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Intro to user stories

How to write great user stories
Hi! my name is Alicia, and I’m your product user today. I want to tell you my story. Listen well, because I have a lot of potential to become a great story. And who knows how well that will turn out for your product or service! A good place to start is getting your tools ready. Simple things like index cards and markers can serve this purpose. These small cards encourage you to note down basic benefits-driven descriptions about me or any other user. You can use these later during your team collaboration sessions. My story is unique. Although other users may behave like me, their stories will also be unique.
Make each story come alive by using maps, diagrams, storyboards, and mockups to add detail to them. Next, define my characteristics. This could be anything that you notice about me. It will help you to get a better understanding of who I am and what I’m all about. And why certain things are more important to me than others. Keep the focus on me. Carry out discussions and conversations, approaching them from my perspective. It will help you consider the context of what I consider “a job done”. Why will I use the product? Why is it important to me? What features do I require? Remember to keep my user story short and simple.
Select the feature that is my top priority and describe how I’ll use it to solve a challenge in my life. Don’t crowd it with too many features and their benefits. I am happy with just one that works well. Also, don’t get technical. While it is good to go into the detail of how you will build my favourite feature, it is not required for my user story. Use this space for pure creativity and collaboration, and you will see the ideas flow. Next, visualise the features that I require. Describe how it will look. Use words, drawings, story maps, mockups, anything that brings the feature to life.
Lastly, complete my user story by tying up any loose ends and defining the value, benefit, and purpose of my story clearly. Give it the urgency it deserves. When creating your own user story, try to follow these simple tricks to make great user stories, not only for me, but for your other users too.

Now that you understand how initiatives, epics, stories, and themes fit together, we will explore stories in greater depth. A user story is the most well-known tool used to capture product features or functionality. In other words, it is an explanation of a product feature written from the user’s perspective. It describes how the different components of your product or service will provide value to the user.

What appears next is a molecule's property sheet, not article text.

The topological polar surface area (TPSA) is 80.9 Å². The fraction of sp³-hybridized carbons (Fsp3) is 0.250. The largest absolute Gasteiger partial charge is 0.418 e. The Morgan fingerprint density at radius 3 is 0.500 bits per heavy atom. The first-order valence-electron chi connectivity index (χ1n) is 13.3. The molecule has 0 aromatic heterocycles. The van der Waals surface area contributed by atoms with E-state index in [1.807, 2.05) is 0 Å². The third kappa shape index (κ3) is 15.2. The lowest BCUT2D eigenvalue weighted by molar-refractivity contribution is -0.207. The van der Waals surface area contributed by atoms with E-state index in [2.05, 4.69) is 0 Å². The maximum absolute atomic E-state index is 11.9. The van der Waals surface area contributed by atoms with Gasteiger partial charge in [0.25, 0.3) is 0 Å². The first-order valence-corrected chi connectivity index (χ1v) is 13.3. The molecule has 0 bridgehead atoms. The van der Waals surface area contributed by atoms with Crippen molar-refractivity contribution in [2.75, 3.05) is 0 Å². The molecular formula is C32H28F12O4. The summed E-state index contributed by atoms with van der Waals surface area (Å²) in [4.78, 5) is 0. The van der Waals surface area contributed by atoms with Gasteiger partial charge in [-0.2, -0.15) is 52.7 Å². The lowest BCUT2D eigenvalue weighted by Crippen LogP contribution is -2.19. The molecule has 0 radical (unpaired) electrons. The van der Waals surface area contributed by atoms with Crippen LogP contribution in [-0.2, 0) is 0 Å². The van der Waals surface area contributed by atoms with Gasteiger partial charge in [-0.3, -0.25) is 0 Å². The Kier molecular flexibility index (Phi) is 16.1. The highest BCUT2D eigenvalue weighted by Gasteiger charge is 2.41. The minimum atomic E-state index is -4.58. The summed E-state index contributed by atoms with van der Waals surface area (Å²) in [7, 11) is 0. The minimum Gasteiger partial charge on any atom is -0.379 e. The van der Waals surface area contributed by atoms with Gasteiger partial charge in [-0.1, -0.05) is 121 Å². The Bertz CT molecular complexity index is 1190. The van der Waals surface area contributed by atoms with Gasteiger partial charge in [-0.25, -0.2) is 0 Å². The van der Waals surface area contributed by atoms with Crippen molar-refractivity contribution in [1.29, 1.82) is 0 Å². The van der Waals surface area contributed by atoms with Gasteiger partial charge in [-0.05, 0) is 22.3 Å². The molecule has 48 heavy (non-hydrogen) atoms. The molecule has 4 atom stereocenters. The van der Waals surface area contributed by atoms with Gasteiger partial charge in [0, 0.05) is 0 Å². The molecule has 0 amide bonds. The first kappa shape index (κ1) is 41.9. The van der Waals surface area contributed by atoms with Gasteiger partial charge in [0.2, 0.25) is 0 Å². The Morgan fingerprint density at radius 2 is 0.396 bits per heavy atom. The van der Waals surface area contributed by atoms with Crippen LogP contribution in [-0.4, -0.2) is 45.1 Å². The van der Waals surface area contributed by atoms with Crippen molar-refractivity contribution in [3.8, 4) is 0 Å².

Agile user stories

A user story forms one of the core components of an Agile project. It is the smallest unit of user functionality that can be delivered within one sprint. It must deliver value to the user, and it must be expressed in simple language that describes the intended outcome.

The basic components of a user story are the user’s role, the goal or desire, and the reason, as shown in this example:

"Graphic shows "User Story Format" on an index card. It reads: As a user role I want goal to be accomplished so that I can reason for the goal"Click to enlarge

The user or role represents one specific person or customer who is using that product, though this may be generalised to describe the user type. The goal is a short, simple description of a product feature. It is a simplified description of a customer’s requirement – i.e. what the user wants. The reason makes the request relevant: it explains why they want the help. Most importantly, the story is told from the perspective of the user.

Watch the video to learn how to write a great user story.

Key benefits of a user story

User stories can be fascinating in their own right because they create intimate snapshots of the person(s) who will benefit from the final product. They motivate and inspire teams to create better products or services users. Of course, user stories do not stand in isolation. We need to view them within the business context, and they should clearly articulate the value for both the user and the organisation.

A user story offers several key benefits:

  • It keeps the focus on the user: While a to-do list keeps a team on task, a collection of user stories keeps the team focussed on solving issues for the real users.

  • It ensures collaboration: The team works together and decides how best to serve the user rather than team members focussing on their individual tasks.

  • It facilitates creative solutions: It helps the team to think out-of-the-box to serve the user’s requirements.

  • It creates momentum: With each story being delivered, the development team gets the joy of accomplishment, which drives momentum and increases the motivation of the team. [1]

When developers, or other Scrum teams, do not meet the envisioned users face-to-face, they should still be able to understand them. A story should offer enough detail to help teams understand:

  • what the user wants

  • what features are important to them

  • what the designers need to design

  • what components are necessary for the design

  • how the design creates value.

User stories help you plot the user’s journey with a product or service from start to end, including all the tasks they would complete in this journey.

Reflect and share

Do you have your own user story about a product? Share the product and the feature you would like to see built, then explain why this feature would be important for you.
Share your response in the comments below.


1. Rehkopf M. Epics, Stories, Themes, and Initiatives [Internet]. Atlassian Agile coach; [date unknown]. Available from:

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